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Former boxing world champion Ricky Hatton has made several suicides attempts

The former super-light and the welterweight world champion Ricky Hatton has admitted on the antennas of the BBC that depression drove him to suicide on several occasions since the end of his career in 2012

Invited Thursday into the Today Show broadcast on BBC antennas, the former boxer English Ricky Hatton, aged of 38 years now has admitted that depression had driven him to suicide several times since the end of his career in 2012. ‘I tried to kill me several times,’ said notably declared the Manchester native.

“I used to go to the pub, home, get out a knife, and couldn’t stop crying,” explained the former the welterweight world champion (2006) and super-lightweight (2005,2006,2007) who lost his license to the boxer in 2010 after revealing that he had consumed cocaine. “There were days where I wasn’t drinking a glass of the day, but I could still go home, and if something could think of me I began to think about an alternative. It was the same result, I grab a drink or not,” said the former boxer.

No help for boxers to retire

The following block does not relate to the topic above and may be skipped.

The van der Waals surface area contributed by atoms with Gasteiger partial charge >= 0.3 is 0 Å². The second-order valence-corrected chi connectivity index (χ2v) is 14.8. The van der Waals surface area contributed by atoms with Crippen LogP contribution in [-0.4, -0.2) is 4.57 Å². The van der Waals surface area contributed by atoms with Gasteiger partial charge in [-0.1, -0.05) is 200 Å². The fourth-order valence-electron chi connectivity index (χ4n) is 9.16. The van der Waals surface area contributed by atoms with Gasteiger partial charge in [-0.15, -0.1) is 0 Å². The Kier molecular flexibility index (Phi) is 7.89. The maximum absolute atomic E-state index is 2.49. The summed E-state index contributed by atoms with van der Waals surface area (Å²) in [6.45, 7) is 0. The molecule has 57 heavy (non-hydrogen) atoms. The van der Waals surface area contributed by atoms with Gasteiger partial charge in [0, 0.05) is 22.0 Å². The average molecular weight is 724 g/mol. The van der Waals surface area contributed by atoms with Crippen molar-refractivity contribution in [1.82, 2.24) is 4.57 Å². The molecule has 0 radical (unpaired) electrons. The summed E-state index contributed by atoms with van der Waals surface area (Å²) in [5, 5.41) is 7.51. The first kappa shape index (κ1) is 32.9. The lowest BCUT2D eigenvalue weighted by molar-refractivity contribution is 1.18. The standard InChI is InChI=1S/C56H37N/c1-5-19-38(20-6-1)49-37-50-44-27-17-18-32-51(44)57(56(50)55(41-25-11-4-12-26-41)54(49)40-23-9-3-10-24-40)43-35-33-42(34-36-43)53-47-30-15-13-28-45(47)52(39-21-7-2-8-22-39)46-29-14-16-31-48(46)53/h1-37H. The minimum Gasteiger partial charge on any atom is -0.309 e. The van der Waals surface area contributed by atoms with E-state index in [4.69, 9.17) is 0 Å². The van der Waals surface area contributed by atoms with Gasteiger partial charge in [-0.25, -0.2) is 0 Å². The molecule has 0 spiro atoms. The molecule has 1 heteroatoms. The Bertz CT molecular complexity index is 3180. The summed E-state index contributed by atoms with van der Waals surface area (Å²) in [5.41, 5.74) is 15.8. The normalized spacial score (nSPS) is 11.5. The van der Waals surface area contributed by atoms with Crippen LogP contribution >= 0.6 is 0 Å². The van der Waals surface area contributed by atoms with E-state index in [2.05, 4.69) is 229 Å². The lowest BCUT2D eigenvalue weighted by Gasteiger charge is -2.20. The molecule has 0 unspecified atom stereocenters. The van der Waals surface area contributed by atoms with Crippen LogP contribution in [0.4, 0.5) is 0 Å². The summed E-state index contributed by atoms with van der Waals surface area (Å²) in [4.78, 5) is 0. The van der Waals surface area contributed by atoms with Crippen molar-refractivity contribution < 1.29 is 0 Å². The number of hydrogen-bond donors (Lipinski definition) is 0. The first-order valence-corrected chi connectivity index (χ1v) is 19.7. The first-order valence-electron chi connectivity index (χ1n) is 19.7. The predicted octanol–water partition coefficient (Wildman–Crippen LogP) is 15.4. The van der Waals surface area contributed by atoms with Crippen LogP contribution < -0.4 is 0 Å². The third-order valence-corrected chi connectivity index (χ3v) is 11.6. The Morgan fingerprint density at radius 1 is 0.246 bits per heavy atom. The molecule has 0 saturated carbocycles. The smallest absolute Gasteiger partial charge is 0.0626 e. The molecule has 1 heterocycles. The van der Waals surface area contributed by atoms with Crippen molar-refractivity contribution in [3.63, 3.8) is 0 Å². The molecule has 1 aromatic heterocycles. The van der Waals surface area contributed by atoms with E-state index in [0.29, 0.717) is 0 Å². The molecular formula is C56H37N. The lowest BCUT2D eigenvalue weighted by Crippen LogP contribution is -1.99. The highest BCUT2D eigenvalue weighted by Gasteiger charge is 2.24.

Hatton is not the first boxer to have suicidal thoughts since the stop of his career. Like him, other champions have been affected by depression during or at the end of their career, as Tyson Fury, or the Brtiannique Frank Bruno. Tyson Fury was originally a scandal this year. Controlled positive to cocaine, the ‘Gipsy King,’ also a native of Manchester, risked the withdrawal of his world championship titles, as well as a heavy suspension coupled with a fine. He had announced his retirement on Twitter, before going back on its decision and explain that depression made him dependant to drugs.

During his speech on the radio, Ricky Hatton regretted that nothing should be done to monitor and supervise the boxers after the end of their career. “Footballers have a staff who care for them and a club who got their back. “The Football Association (Federation of English football, FA, ed.), and the Professional Footballers’ Association (PFA, Union of professional players English, ED) may also be there”, regretted the former boxer now a promoter. While the side boxers, it’s as if once your time had passed, it’s “help yourself,” and we spend the next champion, who is coming,” he snapped.

Who won 45 wins, 32 by knockout in his professional career has analyzed the situation of his peers. “It seems to happen only with boxers. It’s an individual sport, so you get in the ring with single and then when you retire you tend to spend the rest of your life alone”. After expressing full support for Tyson Fury, Ricky Hatton explained that now when he was in a bad day, he was talking to someone to remove all his discomfort with his heart. “I have no shame in talking about it, and that’s why I’m here,” he said.


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